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Sunzi: Server provisioning utility for minimalists

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README.md

Sunzi

"The supreme art of war is to subdue the enemy without fighting." - Sunzi

Sunzi is the easiest server provisioning utility designed for mere mortals. If Chef or Puppet is driving you nuts, try Sunzi!

Sunzi assumes that modern Linux distributions have (mostly) sane defaults and great package managers.

Its design goals are:

  • It's just shell script. No clunky Ruby DSL involved. Sunzi recipes are written in a plain shell script. Most of the information about server configuration on the web is written in shell commands. Just copy-paste them, rather than translate it into an arbitrary DSL. Also, Bash is the greatest common denominator on minimum Linux installs.
  • Focus on diff from default. No big-bang overwriting. Append or replace the smallest possible piece of data in a config file. Loads of custom configurations make it difficult to understand what you are really doing.
  • Always use the root user. Think twice before blindly assuming you need a regular user - it doesn't add any security benefit for server provisioning, it just adds extra verbosity for nothing. However, it doesn't mean that you shouldn't create regular users with Sunzi - feel free to write your own recipes.
  • Minimum dependencies. No configuration server required. You don't even need a Ruby runtime on the remote server.

Quickstart

Install:

gem install sunzi

Go to your project directory, then:

sunzi create

It generates a sunzi folder along with subdirectories and templates. Inside sunzi, there's sunzi.yml, which defines dynamic attributes to be used from recipes. Also there's the remote folder, which will be transferred to the remote server, that contains recipes and dynamic variables compiled from sunzi.yml.

Go into the sunzi directory, then run sunzi deploy:

cd sunzi
sunzi deploy example.com

Now, what it actually does is:

  1. Compile sunzi.yml to generate attributes and retrieve remote recipes
  2. SSH to example.com and login as root
  3. Transfer the content of the remote directory to the remote server and extract in $HOME/sunzi
  4. Run install.sh on the remote server

As you can see, all you need to do is edit install.sh and add some shell commands. That's it.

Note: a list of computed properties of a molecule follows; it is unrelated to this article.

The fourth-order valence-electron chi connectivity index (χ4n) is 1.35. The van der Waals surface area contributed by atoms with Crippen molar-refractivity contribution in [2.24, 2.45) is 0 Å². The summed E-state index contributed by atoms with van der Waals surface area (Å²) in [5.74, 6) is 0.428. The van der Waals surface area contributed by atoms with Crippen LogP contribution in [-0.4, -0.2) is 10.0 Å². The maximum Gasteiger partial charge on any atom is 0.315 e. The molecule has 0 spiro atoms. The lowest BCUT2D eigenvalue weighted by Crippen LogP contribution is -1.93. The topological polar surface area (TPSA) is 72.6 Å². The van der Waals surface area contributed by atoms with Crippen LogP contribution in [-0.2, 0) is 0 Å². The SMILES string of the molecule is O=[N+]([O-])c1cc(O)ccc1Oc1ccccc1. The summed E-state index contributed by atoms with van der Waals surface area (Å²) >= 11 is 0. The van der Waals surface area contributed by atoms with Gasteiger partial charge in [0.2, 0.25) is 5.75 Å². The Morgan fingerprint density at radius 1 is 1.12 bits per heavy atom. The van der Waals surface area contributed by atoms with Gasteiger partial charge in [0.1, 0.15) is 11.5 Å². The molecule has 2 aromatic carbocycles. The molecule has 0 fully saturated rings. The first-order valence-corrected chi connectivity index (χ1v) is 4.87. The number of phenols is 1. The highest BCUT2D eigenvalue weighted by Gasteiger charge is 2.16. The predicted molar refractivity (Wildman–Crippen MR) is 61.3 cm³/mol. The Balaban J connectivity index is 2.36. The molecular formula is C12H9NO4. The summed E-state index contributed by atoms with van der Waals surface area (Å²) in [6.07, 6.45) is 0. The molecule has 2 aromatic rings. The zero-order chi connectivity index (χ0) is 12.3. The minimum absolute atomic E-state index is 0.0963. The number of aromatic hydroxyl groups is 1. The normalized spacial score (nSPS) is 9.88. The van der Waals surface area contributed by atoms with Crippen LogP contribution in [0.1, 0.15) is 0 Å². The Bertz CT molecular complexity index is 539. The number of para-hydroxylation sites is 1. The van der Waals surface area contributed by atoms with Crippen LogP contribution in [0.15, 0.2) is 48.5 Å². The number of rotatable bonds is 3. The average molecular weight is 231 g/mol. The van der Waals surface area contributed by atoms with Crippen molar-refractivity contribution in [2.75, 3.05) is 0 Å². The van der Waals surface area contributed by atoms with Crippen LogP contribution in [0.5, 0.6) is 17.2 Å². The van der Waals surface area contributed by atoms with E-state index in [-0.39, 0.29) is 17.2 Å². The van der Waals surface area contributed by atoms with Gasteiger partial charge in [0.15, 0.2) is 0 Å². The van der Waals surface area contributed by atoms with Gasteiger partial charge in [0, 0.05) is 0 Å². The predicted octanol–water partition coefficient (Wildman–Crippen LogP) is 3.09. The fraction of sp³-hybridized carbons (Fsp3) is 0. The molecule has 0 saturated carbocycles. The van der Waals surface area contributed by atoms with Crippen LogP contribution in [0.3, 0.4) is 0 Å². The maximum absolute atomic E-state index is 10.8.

A Sunzi project with no recipes is totally fine, so that you can start small, go big later.

Commands

sunzi               # Show command help
sunzi create        # Create a new Sunzi project
sunzi deploy        # Deploy Sunzi project
sunzi setup         # Setup a new VM on the Cloud services
sunzi teardown      # Teardown an existing VM on the Cloud services

Directory structure

Here's the directory structure that sunzi create automatically generates:

sunzi/
  sunzi.yml         ---- add custom attributes and remote recipes here
  remote/           ---- everything under this folder will be transferred to the remote server
    attributes/     ---- compiled attributes from sunzi.yml at deploy (do not edit directly)
      ssh_key
    recipes/        ---- put commonly used scripts here, referred from install.sh
      ssh_key.sh
    install.sh      ---- main scripts that gets run on the remote server

How do you pass dynamic values to a recipe?

In the compile phase, attributes defined in sunzi.yml are split into multiple files, one per attribute. We use filesystem as a sort of key-value storage so that it's easy to use from shell scripts.

The convention for argument passing to a recipe is to use $1, $2, etc. and put a comment line for each argument.

For instance, given a recipe greeting.sh:

# Greeting
# $1: Name for goodbye
# $2: Name for hello

echo "Goodbye $1, Hello $2!"

With sunzi.yml:

attributes:
  goodbye: Chef
  hello: Sunzi

Then, include the recipe in install.sh:

source recipes/greeting.sh $(cat attributes/goodbye) $(cat attributes/hello)

Now, you get the following result. Isn't it awesome?

Goodbye Chef, Hello Sunzi!

Remote Recipes

Recipes can be retrieved remotely via HTTP. Put a URL in the recipes section of sunzi.yml, and Sunzi will automatically load the content and put it into the remote/recipes folder in the compile phase.

For instance, if you have the following line in sunzi.yml,

recipes:
  rvm: https://raw.github.com/kenn/sunzi-recipes/master/ruby/rvm.sh

rvm.sh will be available and you can refer to that recipe by source recipes/rvm.sh.

Cloud Support

You can setup a new VM, or teardown an existing VM interactively. Use sunzi setup and sunzi teardown for that.

The following screenshot says it all.

Sunzi for Linode

Right now, only Linode is supported, but EC2 and Rackspace are coming.

For DNS, Linode and Amazon Route 53 are supported.

Vagrant

If you're using Sunzi with Vagrant, make sure that you have a root access via SSH.

An easy way is to edit Vagrantfile:

Vagrant::Config.run do |config|
  config.vm.provision :shell do |shell|
    shell.path = "chpasswd.sh"
  end
end

with chpasswd.sh:

#!/bin/bash

sudo echo 'root:vagrant' | /usr/sbin/chpasswd

and now run vagrant up, it will change the root password to vagrant.

Also keep in mind that you need to specify the port number 2222.

sunzi deploy localhost:2222
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